For all the speculation that Hillary Clinton was going to strap herself with explosives and fling herself at Barack Obama last night (figuratively, figuratively), the whole affair was pretty tame. But there was one notable exception, and it fell so flat—and here’s some more wild speculation, but bear with—it might well have killed high-caliber negative attacks for good in this primary.
It came when Campbell Brown raised the issue of similarities between Obama’s words and Deval Patrick’s. Obama said that notion that he plagiarized from one of his national co-chairs is "silly" before drifting from the topic: "What I’ve been talking about in these speeches—and I gotta admit, some of them are pretty good. What I’ve been talking about is not just hope and not just inspiration, it’s a $4,000 tuition credit every year in exchange for national service so that college becomes affordable," etc. The line was somewhat canned, but it also turned a question about attacks in the direction of substance.
In her response, Hillary veered back to plagiarism: "I think that if your candidacy is going to be about words, they should be your own words. Lifting whole passages from someone else’s speeches is not change what you can believe in, it’s change you can Xerox."
Even as she’s saying it, you can tell it’s going to sag. "Come on, that’s not what happened," Obama says without looking up. It had echoes of Obama’s "You’re likeable enough" moment in New Hampshire, only this time, it was Hillary being unduly petty. The audience boos. That is the sound of the last week backfiring. (Watch the whole thing here .)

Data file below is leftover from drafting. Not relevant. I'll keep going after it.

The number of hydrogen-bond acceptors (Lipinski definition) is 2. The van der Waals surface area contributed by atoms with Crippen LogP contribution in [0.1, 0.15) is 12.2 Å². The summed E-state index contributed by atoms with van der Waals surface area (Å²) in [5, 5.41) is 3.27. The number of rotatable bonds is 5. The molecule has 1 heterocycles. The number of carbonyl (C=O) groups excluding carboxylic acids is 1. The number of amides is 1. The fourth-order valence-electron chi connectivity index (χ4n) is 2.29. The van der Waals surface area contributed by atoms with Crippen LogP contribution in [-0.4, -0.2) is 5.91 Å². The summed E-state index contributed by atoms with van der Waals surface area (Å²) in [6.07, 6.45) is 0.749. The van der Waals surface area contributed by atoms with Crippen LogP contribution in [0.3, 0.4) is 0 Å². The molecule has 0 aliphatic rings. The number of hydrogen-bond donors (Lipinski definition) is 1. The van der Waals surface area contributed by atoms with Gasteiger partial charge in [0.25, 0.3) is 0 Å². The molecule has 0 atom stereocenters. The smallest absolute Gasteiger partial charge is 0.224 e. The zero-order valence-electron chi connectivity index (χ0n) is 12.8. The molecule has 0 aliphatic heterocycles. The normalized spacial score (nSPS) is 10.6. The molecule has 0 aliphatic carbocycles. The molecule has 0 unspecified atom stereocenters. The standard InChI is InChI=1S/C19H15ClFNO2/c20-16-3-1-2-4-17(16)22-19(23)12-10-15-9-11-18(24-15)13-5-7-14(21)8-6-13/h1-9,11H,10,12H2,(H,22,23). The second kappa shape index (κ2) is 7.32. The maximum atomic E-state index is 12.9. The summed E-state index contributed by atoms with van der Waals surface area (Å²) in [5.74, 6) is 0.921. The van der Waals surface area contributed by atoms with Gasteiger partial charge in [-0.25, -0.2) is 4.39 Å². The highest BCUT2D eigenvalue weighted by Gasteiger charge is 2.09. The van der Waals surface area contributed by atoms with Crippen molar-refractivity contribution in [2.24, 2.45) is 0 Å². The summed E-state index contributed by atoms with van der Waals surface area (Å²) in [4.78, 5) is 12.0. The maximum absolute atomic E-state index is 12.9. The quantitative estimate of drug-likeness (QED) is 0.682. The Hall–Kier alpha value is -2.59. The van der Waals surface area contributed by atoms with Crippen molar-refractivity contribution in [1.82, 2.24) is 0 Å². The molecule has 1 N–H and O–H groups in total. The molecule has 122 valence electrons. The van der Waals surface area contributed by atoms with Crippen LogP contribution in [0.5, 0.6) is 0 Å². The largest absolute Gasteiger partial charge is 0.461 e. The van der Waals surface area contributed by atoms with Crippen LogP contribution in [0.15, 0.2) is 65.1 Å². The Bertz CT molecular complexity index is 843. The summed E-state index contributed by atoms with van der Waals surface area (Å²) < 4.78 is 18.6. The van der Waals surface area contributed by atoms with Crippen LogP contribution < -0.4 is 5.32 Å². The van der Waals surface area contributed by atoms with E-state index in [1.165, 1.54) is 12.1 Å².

Going into Wisconsin’s primary, Clinton ratcheted up the "contrast" with ads charging Obama with skipping debates because he’s scared, as well as the plagiarism accusations. The Wisconsin vote, in which Obama won the majority of people who had made up their minds in the previous week, proved just how ineffective the attacks had been. Something about the charges wasn’t sticking. But the Clinton camp apparently hadn’t learned its lesson. During the debate, Hillary does conspicuously decline to attack Obama in a few places. Twice, when asked whether he could be commander in chief, she demurs. But the Xerox line—so plodding, so preplanned, so poorly timed (Obama was coming off an elegant flourish about words vs. deeds)—will survive the night.
The debate has not changed the master narrative for the coming weeks. In Texas and Ohio, Hillary is still facing her Alamo; Obama is still catching up in the polls. If anything, last night was a draw, and a draw favors Obama. But if it does change anything, it should give the Clinton camp pause about the negative tactics. Not for any moral reason but for a pragmatic one: It doesn’t work. If Clinton wants to take the high road back to the Senate, she will drop the cheap shots in the coming weeks. Maybe the two key states will reward her for it.